Ball State students share roommates horror stories

<p>Sharing a dorm room can either be a joy or a horror.&nbsp;For many, the scariest part is living in the same room as a complete stranger.<em> Samantha Brammer // DN File</em></p>

Sharing a dorm room can either be a joy or a horror. For many, the scariest part is living in the same room as a complete stranger. Samantha Brammer // DN File

Everyone's heard some version of the roommate-from-hell story. 

Megan Little, a junior business analytics major, has hers: a roommate with extreme passive-aggressive behavior.

“She only communicated to me by writing passive-aggressive notes on our mirror and locking me out of the room,” Little said. “Once she told me there was a two-hour delay and there wasn’t, so I missed class.”

Little, who decided to live with a random roommate in Woodworth Complex her freshman year, was hopeful about making a new friend — but it wasn't long before she regretted her decision.

“I would hang out off campus a lot with people, just to avoid the room,” she said.

Jessica Ball, a sophomore elementary education major, lived in Studebaker East for her first year of college.  Ball did not appreciate living with her roommate who she described as "a second mom."

“She was older than me and I missed class one time and she yelled at me for it, [even though] she missed class all the time,” Ball said. “She just like wanted to know everything about me and when I didn’t tell her something she went to my [resident assistant] and we had to have an RA mediation.”

Unfortunately for Ball, one meeting wasn’t enough and she ended up having three RA mediations in one semester.  One meeting was three weeks before the end of the semester.

“That was really annoying because I was going to move out in two weeks so why did she care that much to get my RA involved,” she said.

Ball said spending all of her time with her roommate did not help the situation.

“My main mistake was hanging out with her all the time,” she said. “We tried to be best friends and rooming with your best friend does not work out.”

Even though going random is what caused her to have her first bad roommate experience, Ball went random again this year and said the second time around has been a much better experience.

“She’s just totally laid back and we just do our own thing and it works better than it did last year,” she said.

Some roommate horror stories arise from an overall lack of consideration for other people.

Ben Williams, a sophomore telecommunications and journalism major, lived with a roommate who was very inconsiderate.

“He vaped in the room all the time,” Williams said. “I was never able to have people over because of the conditions of the room and it was just a bad situation.”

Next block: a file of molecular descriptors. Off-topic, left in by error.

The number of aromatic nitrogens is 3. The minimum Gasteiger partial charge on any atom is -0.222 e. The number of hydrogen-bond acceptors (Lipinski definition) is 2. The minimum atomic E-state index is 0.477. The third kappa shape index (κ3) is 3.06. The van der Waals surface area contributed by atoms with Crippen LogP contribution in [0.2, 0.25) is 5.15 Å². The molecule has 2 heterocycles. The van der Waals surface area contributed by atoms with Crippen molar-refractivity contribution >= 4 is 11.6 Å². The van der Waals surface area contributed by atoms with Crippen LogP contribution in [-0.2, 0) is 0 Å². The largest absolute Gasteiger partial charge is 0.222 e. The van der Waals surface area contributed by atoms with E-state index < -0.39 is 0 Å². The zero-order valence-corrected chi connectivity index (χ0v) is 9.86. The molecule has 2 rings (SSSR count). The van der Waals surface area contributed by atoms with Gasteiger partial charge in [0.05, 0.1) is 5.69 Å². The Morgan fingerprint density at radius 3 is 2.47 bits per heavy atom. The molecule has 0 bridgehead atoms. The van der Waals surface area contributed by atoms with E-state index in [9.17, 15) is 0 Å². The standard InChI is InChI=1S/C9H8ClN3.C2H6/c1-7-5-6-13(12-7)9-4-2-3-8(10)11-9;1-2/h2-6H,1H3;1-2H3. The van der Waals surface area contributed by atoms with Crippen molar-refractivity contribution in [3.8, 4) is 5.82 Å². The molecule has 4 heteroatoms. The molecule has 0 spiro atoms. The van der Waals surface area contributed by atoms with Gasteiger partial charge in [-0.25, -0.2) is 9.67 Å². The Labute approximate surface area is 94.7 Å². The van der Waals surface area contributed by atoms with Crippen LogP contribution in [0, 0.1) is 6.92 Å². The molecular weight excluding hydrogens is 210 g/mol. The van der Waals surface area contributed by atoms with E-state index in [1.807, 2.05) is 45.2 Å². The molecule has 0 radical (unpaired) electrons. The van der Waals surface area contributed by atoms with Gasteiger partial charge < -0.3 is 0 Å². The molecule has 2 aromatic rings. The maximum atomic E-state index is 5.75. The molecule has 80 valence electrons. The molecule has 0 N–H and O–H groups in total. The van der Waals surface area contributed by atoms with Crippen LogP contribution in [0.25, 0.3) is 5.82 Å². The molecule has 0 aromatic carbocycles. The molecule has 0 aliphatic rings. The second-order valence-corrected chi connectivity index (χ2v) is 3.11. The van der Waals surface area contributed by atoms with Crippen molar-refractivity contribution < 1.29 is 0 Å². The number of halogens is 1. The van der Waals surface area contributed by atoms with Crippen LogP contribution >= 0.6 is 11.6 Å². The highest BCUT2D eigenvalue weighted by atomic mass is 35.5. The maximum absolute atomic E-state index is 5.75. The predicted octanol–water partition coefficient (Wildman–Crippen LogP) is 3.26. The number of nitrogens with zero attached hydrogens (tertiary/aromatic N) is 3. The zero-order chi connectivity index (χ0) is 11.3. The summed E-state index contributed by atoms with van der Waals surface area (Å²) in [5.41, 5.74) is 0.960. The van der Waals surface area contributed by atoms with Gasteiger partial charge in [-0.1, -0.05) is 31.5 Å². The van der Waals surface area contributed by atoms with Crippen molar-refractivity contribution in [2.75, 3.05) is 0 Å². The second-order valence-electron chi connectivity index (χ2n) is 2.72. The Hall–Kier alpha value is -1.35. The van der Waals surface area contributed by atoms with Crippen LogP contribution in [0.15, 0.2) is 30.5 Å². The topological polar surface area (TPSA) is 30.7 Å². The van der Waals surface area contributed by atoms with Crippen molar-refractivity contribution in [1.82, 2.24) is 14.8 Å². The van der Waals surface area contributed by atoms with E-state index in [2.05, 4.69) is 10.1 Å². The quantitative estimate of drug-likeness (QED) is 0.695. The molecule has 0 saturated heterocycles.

Williams said his worst incident with this roommate came after he returned back to the room after being gone for a weekend.

“He had two of his buddies over and I was cool enough to be like ‘yes they can sleep in my bed I don’t care’,” Williams said. “ I came back, it was 1 a.m. and I was working on a paper, and when I put my hand up to climb in bed I put my hand in throw up. I freaked out on him but he just kind of brushed it off.”

Danielle Cahill, a junior speech pathology major, transferred to Ball State and thought living in the dorms would help her meet and make new friends.

Unfortunately, things did not go exactly as planned.

Cahill and her roommate moved to Woodworth early second semester after their beds collapsed in LaFollette Complex.

“We were already kind of having issues because she never cleaned up after herself and never respected my space,” Cahill said. “She would have guys over and I would walk in on them. I could never study in my room.”

The breaking point for Cahill came when things started going missing.

“My mom had been sending me gift cards to Walmart for groceries and stuff and they just kept coming up missing,” Cahill said. “I was talking to my best friend about it and he was like 'Dan, you have to be real here. Where else would they be going?’”

After her roommate went downstairs to eat, Cahill took a peek in her wallet and found the missing gift cards.

“She was taking the Walmart gift cards and having someone go buy her alcohol with it,” she said.

After confronting the roommate, the roommate admitted to also taking cash and even her laundry quarters.

“All I could say is lock up your wallet” she said. “It’s hard because you just don’t think you would have to do that when you are living with someone, you think that you could trust them and they wouldn’t get into your wallet while you were in class.”

Not all roommate horror stories happen in the dorms.

Rebecca Foster, a junior elementary education major, thought that living off campus would save her from having a bad roommate.

She was wrong.

After one of her friends graduated, Foster and her roommates had to find another girl for their apartments at Beacon Hill. They decided to pair up with a friend of the previous roommate who had just moved out.

"She moved in and it turned into a nightmare," Foster said. "She would use my toothpaste and my shampoo and conditioner and it really ticked me off. It got to the point where she would sneak into my room to get them."

If you have been living with a toxic roommate and need advice, check out what Charlie had to say to a student who wrote to the Counseling Center.


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